|N. F. S. Grundtvig|
Portrait of N. F. S. Grundtvig
|Born||September 8 1783
|Died||September 2 1872 (aged 88)
|Occupation||Lutheran pastor, hymn-writer, and educator|
Nikolaj Frederik Severin Grundtvig (September 8, 1783 – September 2, 1872) (pronounced [ˈneg̊olaɪ̯ˀ ˈfʁaðˀʁæg̊ ˈsɛʋəʁin ˈg̊ʁɔnd̥ʋi]), most often referred to as simply N. F. S. Grundtvig, was a Danish teacher, writer, poet, philosopher, historian, pastor, and politician. He is one of the most influential people in Danish history, his philosophy giving rise to a new form of nationalism in Denmark in the last half of the nineteenth century. He was married three times, the last time in his seventy-sixth year.
A man of many talents, Grundtvig translated Beowulf into Danish without any formal training in Anglo-saxon literature. He was an influential churchman in his own right who also became the object of Soren Kierkegaard's criticism for his emphasis on the celebratory aspects of Christianity—as opposed to Kierkegaard's emphasis on sin, the "sickness unto death." Grundtvig was perhaps even more influential for his role in the creation of the folk high school.
For this development Grundtvig and his followers, Grundtvigians, are credited with playing a very influential role in the formulation of modern Danish national consciousness. Their attitude is well illustrated in the very different reaction of Danes to their national defeat in the Second Schleswig War, in 1864, against Prussia compared to the national trauma of German defeat in World War I.
Called Frederik rather than Nikolaj by those close to him, N. F. S. Grundtvig was the son of a Lutheran pastor, Johan Ottosen Grundtvig. He was brought up in a very religious atmosphere, although his mother also had great respect for old Norse legends and traditions. He was schooled in the tradition of the European Enlightenment, but his faith in reason was shaken by German romanticism and the history of the Nordic countries.
In 1791, he was sent to live at the house of a pastor in Jutland, Laurids Feld, and studied at the Cathedral School of Aarhus from 1798 until he graduated left for Copenhagen in 1800 to study theology, and he was accepted to the University of Copenhagen in 1801. At the close of his university life, he began to study Icelandic and the Icelandic Sagas, until in 1805, he took the position of tutor in a house on the island of Langeland. The next three years were spent in the study of Shakespeare, Schiller, Schelling and Fichte. His cousin, the philosopher Henrich Steffens, had returned to Copenhagen in 1802 full of the teaching of Schelling and his lectures and the early poetry of Adam Oehlenschläger, opening the eyes of Grundtvig to the new era in literature. His first work, On the Songs in the Edda, attracted no attention.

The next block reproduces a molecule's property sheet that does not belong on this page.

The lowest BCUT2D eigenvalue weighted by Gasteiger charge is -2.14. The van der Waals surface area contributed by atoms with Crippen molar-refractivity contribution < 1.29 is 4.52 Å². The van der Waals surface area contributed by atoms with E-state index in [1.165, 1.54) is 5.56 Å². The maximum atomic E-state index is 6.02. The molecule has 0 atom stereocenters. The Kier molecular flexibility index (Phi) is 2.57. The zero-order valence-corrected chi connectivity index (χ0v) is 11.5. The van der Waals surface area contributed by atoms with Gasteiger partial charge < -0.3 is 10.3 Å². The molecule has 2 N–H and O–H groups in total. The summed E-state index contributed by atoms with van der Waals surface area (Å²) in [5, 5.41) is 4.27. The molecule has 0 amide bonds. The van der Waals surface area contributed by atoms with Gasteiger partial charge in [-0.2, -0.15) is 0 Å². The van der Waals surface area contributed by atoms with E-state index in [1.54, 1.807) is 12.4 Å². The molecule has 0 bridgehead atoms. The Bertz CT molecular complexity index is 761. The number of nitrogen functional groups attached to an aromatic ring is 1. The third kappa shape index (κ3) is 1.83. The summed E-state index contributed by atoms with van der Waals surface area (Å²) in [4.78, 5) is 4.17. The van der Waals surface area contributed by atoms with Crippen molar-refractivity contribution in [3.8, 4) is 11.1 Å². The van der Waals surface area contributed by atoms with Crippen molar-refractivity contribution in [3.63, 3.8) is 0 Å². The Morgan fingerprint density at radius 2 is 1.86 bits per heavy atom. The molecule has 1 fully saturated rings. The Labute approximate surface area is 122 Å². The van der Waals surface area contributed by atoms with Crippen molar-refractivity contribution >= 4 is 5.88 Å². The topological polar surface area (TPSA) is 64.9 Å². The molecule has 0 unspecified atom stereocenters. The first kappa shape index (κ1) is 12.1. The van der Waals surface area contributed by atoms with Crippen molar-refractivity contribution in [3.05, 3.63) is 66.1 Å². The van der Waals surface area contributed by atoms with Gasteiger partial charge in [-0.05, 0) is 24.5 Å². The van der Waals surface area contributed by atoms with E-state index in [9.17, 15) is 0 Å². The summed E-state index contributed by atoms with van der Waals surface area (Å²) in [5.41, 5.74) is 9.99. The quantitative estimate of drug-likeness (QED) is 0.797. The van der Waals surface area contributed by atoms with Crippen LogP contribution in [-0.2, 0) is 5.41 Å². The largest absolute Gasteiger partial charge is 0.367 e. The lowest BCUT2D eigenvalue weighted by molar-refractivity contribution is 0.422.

Returning to Copenhagen in 1808 he achieved greater success with his Northern Mythology, and again in 1809, with a long reading drama, The Fall of the Heroic Life in the North. The boldness of the ecclesiastical views was expressed in his first sermon in 1810, which was a passionate denunciation of the clergy of the city. He had originally preached the sermon at an examination under the presence of one university professor, who described it as excellent, but when Grundtvig published the sermon three weeks later it offended the ecclesiastical authorities, and they demanded that he be punished.
In 1810, a violent religious crisis converted him to Lutheranism and he retired to his father's country parish in Udby. His new found conviction was expressed in his The First World Chronicle (Kort Begreb af Verdens Krønike i Sammenhæng) of 1812, a presentation of European history in which he attempts to explain how God is at throughout human history and in which he gives ideological criticisms of many prominent Danes. It won him notoriety among his peers and lost him several friends, notably the historian Christian Molbech. Upon his Father's death in 1813, he applied to be his successor but was rejected. In the following years his rate of publication was staggering: aside from a continuing stream of articles and poems, a number of books including two more histories of the world (1814 and 1817), the long, historical poem Roskilde-Riim (Rhyme of Roskilde) (1813) and a book-sized attempt at writing a commentary to it, Roskilde Saga. From 1816 to 1819, he was editor of and almost sole contributor to a philosophical, poetical, and polemical journal entitled Danne-Virke.